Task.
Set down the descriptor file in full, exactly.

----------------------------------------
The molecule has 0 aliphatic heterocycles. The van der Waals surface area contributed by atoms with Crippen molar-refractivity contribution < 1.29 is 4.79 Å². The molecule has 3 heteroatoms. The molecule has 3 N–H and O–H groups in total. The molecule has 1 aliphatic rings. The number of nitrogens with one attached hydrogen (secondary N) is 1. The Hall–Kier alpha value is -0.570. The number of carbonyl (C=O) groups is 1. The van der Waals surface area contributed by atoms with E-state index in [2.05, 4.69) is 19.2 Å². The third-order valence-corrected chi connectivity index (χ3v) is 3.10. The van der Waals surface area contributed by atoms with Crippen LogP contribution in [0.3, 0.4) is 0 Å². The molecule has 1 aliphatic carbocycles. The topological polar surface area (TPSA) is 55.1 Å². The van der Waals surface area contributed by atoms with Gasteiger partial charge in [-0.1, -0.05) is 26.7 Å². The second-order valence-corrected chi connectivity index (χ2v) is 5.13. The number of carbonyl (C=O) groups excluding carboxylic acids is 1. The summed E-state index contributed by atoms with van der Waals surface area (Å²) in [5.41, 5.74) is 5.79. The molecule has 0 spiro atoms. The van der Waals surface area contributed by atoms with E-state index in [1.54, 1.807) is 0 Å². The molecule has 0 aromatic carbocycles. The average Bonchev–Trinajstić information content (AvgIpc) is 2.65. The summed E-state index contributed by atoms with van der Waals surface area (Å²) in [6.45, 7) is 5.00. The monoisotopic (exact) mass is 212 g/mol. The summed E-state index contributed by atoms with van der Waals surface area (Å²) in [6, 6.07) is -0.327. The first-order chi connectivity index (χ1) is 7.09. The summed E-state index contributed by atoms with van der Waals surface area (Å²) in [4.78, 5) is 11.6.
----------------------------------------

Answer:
The molecule has 0 aliphatic heterocycles. The van der Waals surface area contributed by atoms with Crippen molar-refractivity contribution < 1.29 is 4.79 Å². The molecule has 3 heteroatoms. The molecule has 3 N–H and O–H groups in total. The molecule has 1 aliphatic rings. The number of nitrogens with one attached hydrogen (secondary N) is 1. The Hall–Kier alpha value is -0.570. The number of carbonyl (C=O) groups is 1. The van der Waals surface area contributed by atoms with E-state index in [2.05, 4.69) is 19.2 Å². The third-order valence-corrected chi connectivity index (χ3v) is 3.10. The van der Waals surface area contributed by atoms with Crippen LogP contribution in [0.3, 0.4) is 0 Å². The molecule has 1 aliphatic carbocycles. The topological polar surface area (TPSA) is 55.1 Å². The van der Waals surface area contributed by atoms with Gasteiger partial charge in [-0.1, -0.05) is 26.7 Å². The second-order valence-corrected chi connectivity index (χ2v) is 5.13. The number of carbonyl (C=O) groups excluding carboxylic acids is 1. The summed E-state index contributed by atoms with van der Waals surface area (Å²) in [5.41, 5.74) is 5.79. The molecule has 0 spiro atoms. The van der Waals surface area contributed by atoms with E-state index in [1.54, 1.807) is 0 Å². The molecule has 0 aromatic carbocycles. The average Bonchev–Trinajstić information content (AvgIpc) is 2.65. The summed E-state index contributed by atoms with van der Waals surface area (Å²) in [6.45, 7) is 5.00. The monoisotopic (exact) mass is 212 g/mol. The summed E-state index contributed by atoms with van der Waals surface area (Å²) in [6, 6.07) is -0.327. The first-order chi connectivity index (χ1) is 7.09. The summed E-state index contributed by atoms with van der Waals surface area (Å²) in [4.78, 5) is 11.6.